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WeWork co-founder selling 11-acre California estate for $27M

WeWork co-founder Adam Neumann is selling his lavish 11-acre California estate for $27.5million as he trudges on in legal battle with SoftBank Group Corp, which pulled out a buyout deal that would have given the ex-CEO a $1billion golden parachute. 

Neumann, 41, became a billionaire with workspace start-up WeWork but resigned in September 2019 over concerns of how he ran the company and his botched attempt to take the company public.

Since his exit from WeWork has suffered major losses and cuts and the company’s valuation sunk to $2.9billion from $47billion last January, according to a Softbank statement in May.

Neumann has set his seven-bedroom, nine and a half-bathroom property in Corte Madera, located 15 miles north of San Francisco, on the market, according to Bloomberg.

He purchased the estate for $21.4million in 2018. Neumann owns several properties in New York including a 60-acre estate in Westchester County, a 6000-square-foot condominium near Gramercy Park in Manhattan, and two homes in the Hamptons.

The 800 Corte Madera Avenue property is known as the ‘Guitar House’ because the mansion has a living room shaped like the musical instrument.

The luxurious home was designed by architect Sim Van der Ryn and was formerly owned by the late music producer Bill Graham, according to a prior Zillow listing.

The home boasts seven bedrooms, an office space, a pool, water slide, home theatre, racquetball court, and organic gardens and an orchard, according to the Zillow listing.

It also features a music studio/home theatre and spacious two bedroom, two bathroom guesthouse. 

The ousted WeWork CEO has also listed one of his Manhattan residences on the market.

Last year Japanese conglomerate SoftBank agreed to bail out The We Company after its failed IPO last year in a $3billion tender offer, saving the company from financial collapse.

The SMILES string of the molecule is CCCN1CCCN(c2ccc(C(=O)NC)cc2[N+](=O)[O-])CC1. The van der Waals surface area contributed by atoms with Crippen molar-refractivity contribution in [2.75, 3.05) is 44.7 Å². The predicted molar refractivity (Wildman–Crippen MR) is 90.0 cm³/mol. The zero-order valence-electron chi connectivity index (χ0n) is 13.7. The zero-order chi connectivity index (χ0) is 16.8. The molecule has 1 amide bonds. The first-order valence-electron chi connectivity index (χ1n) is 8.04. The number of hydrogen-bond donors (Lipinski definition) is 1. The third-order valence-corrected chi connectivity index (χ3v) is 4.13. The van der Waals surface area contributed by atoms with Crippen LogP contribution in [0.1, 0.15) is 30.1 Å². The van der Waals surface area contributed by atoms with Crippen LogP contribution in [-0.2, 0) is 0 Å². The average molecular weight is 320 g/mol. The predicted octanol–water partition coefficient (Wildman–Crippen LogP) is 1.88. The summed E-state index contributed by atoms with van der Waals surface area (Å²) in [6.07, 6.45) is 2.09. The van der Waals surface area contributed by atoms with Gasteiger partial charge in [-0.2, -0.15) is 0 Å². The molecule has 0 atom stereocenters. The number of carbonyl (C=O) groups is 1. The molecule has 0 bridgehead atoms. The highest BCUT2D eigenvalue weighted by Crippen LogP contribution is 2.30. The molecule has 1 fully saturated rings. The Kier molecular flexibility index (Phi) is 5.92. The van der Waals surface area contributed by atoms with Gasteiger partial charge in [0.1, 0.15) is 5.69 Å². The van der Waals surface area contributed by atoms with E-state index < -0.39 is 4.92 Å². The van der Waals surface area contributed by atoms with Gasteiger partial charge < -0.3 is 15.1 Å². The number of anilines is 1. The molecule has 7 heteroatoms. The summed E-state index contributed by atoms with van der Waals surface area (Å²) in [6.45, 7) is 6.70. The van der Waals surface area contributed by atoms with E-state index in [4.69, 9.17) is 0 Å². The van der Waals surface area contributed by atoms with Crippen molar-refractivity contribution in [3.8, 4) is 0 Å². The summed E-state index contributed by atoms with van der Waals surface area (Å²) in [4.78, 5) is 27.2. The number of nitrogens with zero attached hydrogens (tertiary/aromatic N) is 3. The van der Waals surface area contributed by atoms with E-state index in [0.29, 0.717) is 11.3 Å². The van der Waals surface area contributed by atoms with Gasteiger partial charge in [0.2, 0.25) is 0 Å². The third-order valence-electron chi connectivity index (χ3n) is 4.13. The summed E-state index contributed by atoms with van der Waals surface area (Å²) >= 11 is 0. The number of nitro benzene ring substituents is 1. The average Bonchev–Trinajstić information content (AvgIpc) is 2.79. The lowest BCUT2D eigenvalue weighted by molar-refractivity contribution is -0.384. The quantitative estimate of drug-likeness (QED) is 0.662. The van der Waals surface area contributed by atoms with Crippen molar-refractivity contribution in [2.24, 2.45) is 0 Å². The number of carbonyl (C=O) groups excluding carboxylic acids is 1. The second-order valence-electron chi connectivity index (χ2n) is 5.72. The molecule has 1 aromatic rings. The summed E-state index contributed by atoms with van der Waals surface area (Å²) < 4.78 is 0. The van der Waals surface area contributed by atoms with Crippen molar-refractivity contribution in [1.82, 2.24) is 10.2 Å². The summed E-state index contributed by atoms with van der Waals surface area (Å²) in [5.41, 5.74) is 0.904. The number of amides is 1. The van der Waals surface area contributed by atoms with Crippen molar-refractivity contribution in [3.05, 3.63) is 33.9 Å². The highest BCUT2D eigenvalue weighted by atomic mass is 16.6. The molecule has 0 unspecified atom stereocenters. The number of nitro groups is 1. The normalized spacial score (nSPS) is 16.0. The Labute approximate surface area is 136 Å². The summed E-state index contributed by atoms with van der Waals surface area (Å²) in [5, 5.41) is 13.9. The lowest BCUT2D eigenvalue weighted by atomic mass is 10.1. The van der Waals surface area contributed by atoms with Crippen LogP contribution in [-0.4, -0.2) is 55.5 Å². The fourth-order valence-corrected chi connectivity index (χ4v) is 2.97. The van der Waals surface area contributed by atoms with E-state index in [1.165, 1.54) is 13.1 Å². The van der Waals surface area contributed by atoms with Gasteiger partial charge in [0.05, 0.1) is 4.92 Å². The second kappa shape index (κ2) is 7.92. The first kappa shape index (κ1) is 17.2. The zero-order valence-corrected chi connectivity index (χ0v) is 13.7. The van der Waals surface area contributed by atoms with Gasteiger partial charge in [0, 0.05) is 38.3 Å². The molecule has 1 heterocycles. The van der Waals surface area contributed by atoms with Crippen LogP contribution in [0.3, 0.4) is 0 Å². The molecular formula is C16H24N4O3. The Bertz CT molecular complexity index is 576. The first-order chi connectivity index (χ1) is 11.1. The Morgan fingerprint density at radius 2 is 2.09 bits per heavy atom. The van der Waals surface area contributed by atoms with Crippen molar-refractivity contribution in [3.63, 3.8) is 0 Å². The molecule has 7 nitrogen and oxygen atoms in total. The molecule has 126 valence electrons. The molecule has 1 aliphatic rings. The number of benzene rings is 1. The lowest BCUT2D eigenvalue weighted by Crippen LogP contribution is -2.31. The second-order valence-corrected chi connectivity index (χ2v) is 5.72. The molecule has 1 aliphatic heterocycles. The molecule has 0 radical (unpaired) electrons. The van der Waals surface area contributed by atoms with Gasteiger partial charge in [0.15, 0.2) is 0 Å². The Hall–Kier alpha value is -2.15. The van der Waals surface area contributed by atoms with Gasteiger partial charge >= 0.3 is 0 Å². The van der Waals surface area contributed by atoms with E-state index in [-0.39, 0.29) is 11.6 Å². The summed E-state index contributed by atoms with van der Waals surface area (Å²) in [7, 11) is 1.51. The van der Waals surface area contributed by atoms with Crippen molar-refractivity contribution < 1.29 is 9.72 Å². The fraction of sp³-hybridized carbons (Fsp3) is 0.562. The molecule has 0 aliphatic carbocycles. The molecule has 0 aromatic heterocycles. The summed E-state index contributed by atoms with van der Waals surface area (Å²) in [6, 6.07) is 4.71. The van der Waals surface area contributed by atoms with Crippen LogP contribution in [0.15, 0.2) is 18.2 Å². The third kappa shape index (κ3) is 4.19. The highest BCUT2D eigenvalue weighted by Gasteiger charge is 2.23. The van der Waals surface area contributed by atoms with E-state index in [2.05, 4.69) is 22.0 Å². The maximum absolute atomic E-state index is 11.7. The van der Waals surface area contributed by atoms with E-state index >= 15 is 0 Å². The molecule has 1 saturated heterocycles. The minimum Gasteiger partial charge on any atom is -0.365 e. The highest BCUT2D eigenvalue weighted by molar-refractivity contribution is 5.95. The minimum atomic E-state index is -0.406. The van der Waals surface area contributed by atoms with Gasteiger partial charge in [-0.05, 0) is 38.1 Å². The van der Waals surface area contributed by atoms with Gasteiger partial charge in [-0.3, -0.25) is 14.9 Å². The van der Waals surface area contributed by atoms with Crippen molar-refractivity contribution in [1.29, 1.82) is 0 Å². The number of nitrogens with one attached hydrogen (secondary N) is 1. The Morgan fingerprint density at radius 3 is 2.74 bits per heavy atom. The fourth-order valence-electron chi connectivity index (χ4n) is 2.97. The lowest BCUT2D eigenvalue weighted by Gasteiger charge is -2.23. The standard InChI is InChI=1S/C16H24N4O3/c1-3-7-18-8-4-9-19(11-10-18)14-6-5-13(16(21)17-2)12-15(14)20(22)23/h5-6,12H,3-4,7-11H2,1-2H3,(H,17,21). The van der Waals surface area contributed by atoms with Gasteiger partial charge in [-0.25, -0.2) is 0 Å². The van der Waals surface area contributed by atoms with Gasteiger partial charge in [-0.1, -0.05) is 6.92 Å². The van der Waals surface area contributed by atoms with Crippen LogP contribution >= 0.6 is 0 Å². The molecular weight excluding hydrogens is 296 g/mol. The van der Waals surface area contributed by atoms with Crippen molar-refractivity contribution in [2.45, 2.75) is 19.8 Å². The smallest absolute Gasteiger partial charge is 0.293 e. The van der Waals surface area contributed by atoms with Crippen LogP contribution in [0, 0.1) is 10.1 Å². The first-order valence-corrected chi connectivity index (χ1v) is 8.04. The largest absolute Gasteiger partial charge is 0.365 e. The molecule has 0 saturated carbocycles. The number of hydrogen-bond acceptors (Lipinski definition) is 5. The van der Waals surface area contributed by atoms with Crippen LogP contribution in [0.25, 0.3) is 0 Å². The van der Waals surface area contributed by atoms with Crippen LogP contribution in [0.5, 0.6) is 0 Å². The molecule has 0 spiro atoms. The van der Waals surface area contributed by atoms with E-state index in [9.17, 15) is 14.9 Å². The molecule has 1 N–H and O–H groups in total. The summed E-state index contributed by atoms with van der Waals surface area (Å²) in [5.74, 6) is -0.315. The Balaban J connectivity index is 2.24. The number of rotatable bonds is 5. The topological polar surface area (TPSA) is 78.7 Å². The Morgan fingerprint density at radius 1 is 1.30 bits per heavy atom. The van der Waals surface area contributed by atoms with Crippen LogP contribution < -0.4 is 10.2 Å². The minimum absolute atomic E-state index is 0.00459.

The deal would’ve allowed the bank to buy shares of WeWork at an agreed upon price last year and the money would’ve gone to current and former employee shareholders, outside shareholders, and ousted CEO and co-founder Adam Neumann, according to The Verge.

Neumann would have sold nearly  $970million of his WeWork shares to Softbank and receive cash payments of $185million.

But SoftBank backed out of the deal in April saying WeWork didn’t meet the conditions of its contract and cited legal inquiries by the US Department of Justice and the Securities and Exchange Commission. 

In May Neumann filed a lawsuit against Softbank for deserting the deal accusing the investor of breaching its contract and ‘secretly taking actions to undermine’ the agreement.

He wants to merge the case with a similar suit filed by WeWork’s board in April. SoftBank dashed the claims as a ‘desperate and misguided attempt’ to rewrite the deal’s history and original agreement.

Softbank said ‘under the terms of our agreement, which Adam Neumann signed, SoftBank had no obligation to complete the tender offer in which Mr Neumann — the biggest beneficiary — sought to sell nearly $1 billion in stock.’

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